Shapiro and Mistal (1985) reported on the use of high-frequency amplification in reading- and spelling-disabled children. Four reading-disordered children, 2 with normal hearing and 2 with hearing loss at 6,000 Hz and 8,000 Hz, were fit with an in-the-ear (ITE) hearing aid in the right ear. Use of amplification reportedly enhanced only the frequencies between 2,500 Hz and 6,000 Hz, although no functional or real ear measurements were reported. The authors reported an improvement in the areas of auditory memory, articulation of complex words, and intelligibility of phonetically balanced words. A subsequent study (Shapiro & Mistal, 1986) evaluated the long-term effects of high-frequency amplification. Fourteen normal-hearing students referred for reading/spelling delays were divided into 2 groups: 7 were fit with high-frequency ITE's, and 7 served as a matched control group. After 13 months of use, testing of the unamplified group did not show any group differences in spelling, reading progress, or speech discrimination; however, the amplified group showed an enhancement in speech discrimination in noise over the unaided condition. The amount of gain provided by the ITE's was not specified.
Project MARRS (Mainstream Amplification Resource Room Study) (Sarff, Ray, & Bagwell, 1981; Ray, Sarff, & Glassford, 1984) was the first study to report the use of sound field amplification for children with academic achievement deficits. Fourth-, fifth-, and sixth-grade classes in four schools were equipped with an FM teacher transmitter and two speakers that provided amplified speech at intensity levels of approximately 10 dB above the ambient noise level. Target students were selected using the following criteria: each student had a minimal hearing loss (15 dB to 35 dB HL), had academic deficits of 6 months or more, and had average intellectual potential. Half of the target students were placed in amplified classrooms; the other half were placed in unamplified classrooms and received supplemental instruction from a resource room teacher. The target students were not identified for the teachers. Typical use of the sound systems was 3 hours per day. Students received 1, 2, or 3 years of treatment. The results indicated that target students in amplified classrooms demonstrated significantly improved Scholastic Reading Achievement scores, and this increase was equal to or greater than that of the target students who received resource room instruction. Additionally, regarding the MARRS project, Ray (1987) stated that, “questionnaire data obtained from administrators, teachers, and students indicated the intervention is helpful to teachers and to non-handicapped students as well as those with mild hearing losses” (p. 14).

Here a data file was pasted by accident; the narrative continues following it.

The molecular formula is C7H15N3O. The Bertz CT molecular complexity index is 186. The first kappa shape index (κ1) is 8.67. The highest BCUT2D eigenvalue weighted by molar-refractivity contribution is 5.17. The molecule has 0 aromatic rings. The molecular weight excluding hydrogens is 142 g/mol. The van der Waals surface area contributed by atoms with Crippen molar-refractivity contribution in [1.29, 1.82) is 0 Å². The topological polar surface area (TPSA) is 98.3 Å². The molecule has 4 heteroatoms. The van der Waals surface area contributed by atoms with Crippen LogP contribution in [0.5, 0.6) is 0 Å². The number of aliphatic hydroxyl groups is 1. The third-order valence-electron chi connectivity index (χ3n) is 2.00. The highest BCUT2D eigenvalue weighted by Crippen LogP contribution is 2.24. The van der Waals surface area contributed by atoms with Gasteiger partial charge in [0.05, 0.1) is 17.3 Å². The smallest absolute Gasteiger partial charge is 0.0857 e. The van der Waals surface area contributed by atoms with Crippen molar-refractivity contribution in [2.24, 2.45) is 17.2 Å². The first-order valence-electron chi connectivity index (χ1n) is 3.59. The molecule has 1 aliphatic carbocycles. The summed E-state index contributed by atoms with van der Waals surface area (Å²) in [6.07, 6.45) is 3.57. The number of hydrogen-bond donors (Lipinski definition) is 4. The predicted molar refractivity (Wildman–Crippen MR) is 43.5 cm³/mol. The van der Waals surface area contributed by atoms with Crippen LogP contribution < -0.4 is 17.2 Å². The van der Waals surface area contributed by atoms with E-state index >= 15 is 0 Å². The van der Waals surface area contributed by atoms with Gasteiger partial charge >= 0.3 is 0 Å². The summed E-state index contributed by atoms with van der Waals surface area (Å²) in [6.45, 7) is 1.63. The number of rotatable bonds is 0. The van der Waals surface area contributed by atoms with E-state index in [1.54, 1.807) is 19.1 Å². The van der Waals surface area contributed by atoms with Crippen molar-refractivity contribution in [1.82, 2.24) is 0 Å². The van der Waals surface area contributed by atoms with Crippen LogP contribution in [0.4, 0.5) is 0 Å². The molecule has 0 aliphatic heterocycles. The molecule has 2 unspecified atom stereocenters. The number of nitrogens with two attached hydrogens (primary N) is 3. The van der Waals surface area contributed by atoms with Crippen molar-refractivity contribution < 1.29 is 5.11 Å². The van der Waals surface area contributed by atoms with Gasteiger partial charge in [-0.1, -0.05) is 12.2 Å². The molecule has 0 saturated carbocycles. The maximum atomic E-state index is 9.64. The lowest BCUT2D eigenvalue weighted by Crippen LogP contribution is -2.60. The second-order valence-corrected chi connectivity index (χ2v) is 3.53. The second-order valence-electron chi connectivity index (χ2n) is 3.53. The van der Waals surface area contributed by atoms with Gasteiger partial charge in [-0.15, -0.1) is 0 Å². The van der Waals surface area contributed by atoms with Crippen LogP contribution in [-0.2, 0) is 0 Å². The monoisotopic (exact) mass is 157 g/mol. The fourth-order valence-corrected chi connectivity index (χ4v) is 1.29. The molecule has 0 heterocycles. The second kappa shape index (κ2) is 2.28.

Flexer (1989) reported results obtained from another school system utilizing 47 sound field amplification systems in regular classrooms. The educators had found that 43% of primary-level students failed a 15 dB HL hearing screening considered to be educationally significant. After 3 years of use, results indicated that even though pupil count had increased in the school, the number of students receiving special services had decreased from 945 at the beginning of the study to 850 after amplifying the classrooms. In general, higher scores were obtained on the Iowa Test of Basic Skills for students in amplified classrooms in kindergarten through third grade. Teachers reported improved on-task behavior, improved use of voices, use of longer utterances, and increased confidence when using the microphone.
Although this review has focused on children with normal peripheral hearing, the use of assistive listening devices with normal-hearing head-injured adult clients was addressed by Casterline, Flexer, & DePompei (1989). They reported decreases in distracting behaviors and increased attention.
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The current literature leaves several questions unanswered regarding safety and efficacy in the use of amplification devices on children with normal peripheral hearing. Several concerns arise related to this practice.
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Although the literature cited has suggested benefit with the use of amplification in individuals with normal peripheral hearing, conclusions were based primarily on anecdotal reports in non refereed publications and without specific empirical data to support the investigators' conclusions.
Specific data regarding the gain provided, the acoustic environments in which amplification was used, the cumulative wearing time, and the method of selection and fitting were not reported and are essential. Research is needed in controlled settings to eliminate extraneous factors that have threatened the internal validity of previous findings. In addition, information about the involvement of audiologists in the methodology described is absent in the current literature.
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Risk management practices dictate that caution be exercised in the fitting of any amplification device because of the potential for noise-induced hearing loss. The potential for damage to the normal auditory mechanism through exposure to intense sounds is well-documented. The Occupational Safety and Health Administration (U.S. Department of Labor, 1983) warns that adults who are exposed to noise levels at or above 85 dBA for an 8 hour time-weighted average are at risk for noise-induced hearing loss. As the intensity of the sound increases, the acceptable exposure time decreases dramatically. For example, the maximum allowable exposure levels for occupational noise are 90 dBA for 8 hours, 110 dBA for 30 min., and 125 dBA for less than 4 min.